riginally from Colombia, Johanna Gil Bala is the highest ranked Latina woman in her network marketing company, running a global organization that’s quickly expanding in North, Central, and South America, as well as in Europe and South Africa. Based in Dallas, Johanna travels the world more than half of the time, as she believes in working shoulder to shoulder with her team of over 20,000 associates in 18 countries. Her lifestyle today forms a sharp contrast with where she was just 12 years ago—homeless with her three children, not speaking any English, and in poor health. Powered by her exceptional faith and a can-do attitude, she attracted the people and the circumstances that would allow her to lift herself out of a dire situation. She first believed her way out would be through a formal education, so she enrolled in a local college to pursue a nursing degree since her lifelong dream was to become a doctor. When she found network marketing, she recognized it as an even better vehicle to share her talents and live her passion: to transform lives by passing on to others the learning experiences she gleaned from her extraordinary journey. Today Johanna heads up Dinastia Hispana, a movement that teaches Spanish-speaking network marketing professionals about finances, relationships, and leadership so they can achieve their own version of success in business and in life.
Restarting Life in a New Land Married to an American living in Colombia, Johanna came to the United States in 2003. “This wasn’t my choice,” she says. “I was happy in my country, where we had a very successful business. We regularly came to Orlando for vacations, and one summer my ex-husband decided he wanted to stay. He made it impossible for me to return to my home country and from that point on our relationship turned into a nightmare, as a long process of mental and physical abuse ensued.” Three months later, Johanna’s ex-husband falsely accused her of spousal abuse and she found herself briefly incarcerated. The charges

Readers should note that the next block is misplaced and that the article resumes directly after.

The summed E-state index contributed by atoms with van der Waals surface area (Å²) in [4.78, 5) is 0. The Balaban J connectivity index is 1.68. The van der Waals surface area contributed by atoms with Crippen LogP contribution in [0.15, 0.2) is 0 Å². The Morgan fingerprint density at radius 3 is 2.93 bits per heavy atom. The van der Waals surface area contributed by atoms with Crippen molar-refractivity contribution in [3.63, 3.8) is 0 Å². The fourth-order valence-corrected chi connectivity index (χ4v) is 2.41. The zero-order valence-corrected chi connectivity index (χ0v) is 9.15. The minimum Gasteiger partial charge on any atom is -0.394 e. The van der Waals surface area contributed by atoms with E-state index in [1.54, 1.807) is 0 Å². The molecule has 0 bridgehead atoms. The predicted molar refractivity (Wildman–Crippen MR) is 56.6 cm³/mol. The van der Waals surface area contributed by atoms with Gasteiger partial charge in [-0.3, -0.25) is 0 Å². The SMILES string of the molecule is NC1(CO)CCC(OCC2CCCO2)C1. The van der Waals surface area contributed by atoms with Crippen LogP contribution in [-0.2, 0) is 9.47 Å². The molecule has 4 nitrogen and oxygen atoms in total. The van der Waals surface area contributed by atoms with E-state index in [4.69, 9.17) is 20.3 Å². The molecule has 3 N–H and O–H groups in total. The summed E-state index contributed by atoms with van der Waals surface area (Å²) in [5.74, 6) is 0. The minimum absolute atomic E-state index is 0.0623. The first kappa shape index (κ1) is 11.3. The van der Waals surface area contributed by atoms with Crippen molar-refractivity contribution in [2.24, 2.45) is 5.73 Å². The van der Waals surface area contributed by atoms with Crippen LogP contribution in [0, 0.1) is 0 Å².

were dismissed and Johanna was able to leave prison but found herself homeless with her three children and absolutely devastated. Her life as she knew it had come to an end as her ex had taken everything—the house, the cars, any savings—leaving her homeless and penniless. “Somebody in court gave me $100 to restart my life and I moved into a shelter for abused women,” says Johanna. “At one point I heard someone announce, ‘We have a Hispanic woman with three kids homeless.’ This became a defining moment in my life and made me become what I am now.” Besides being in a foreign land without family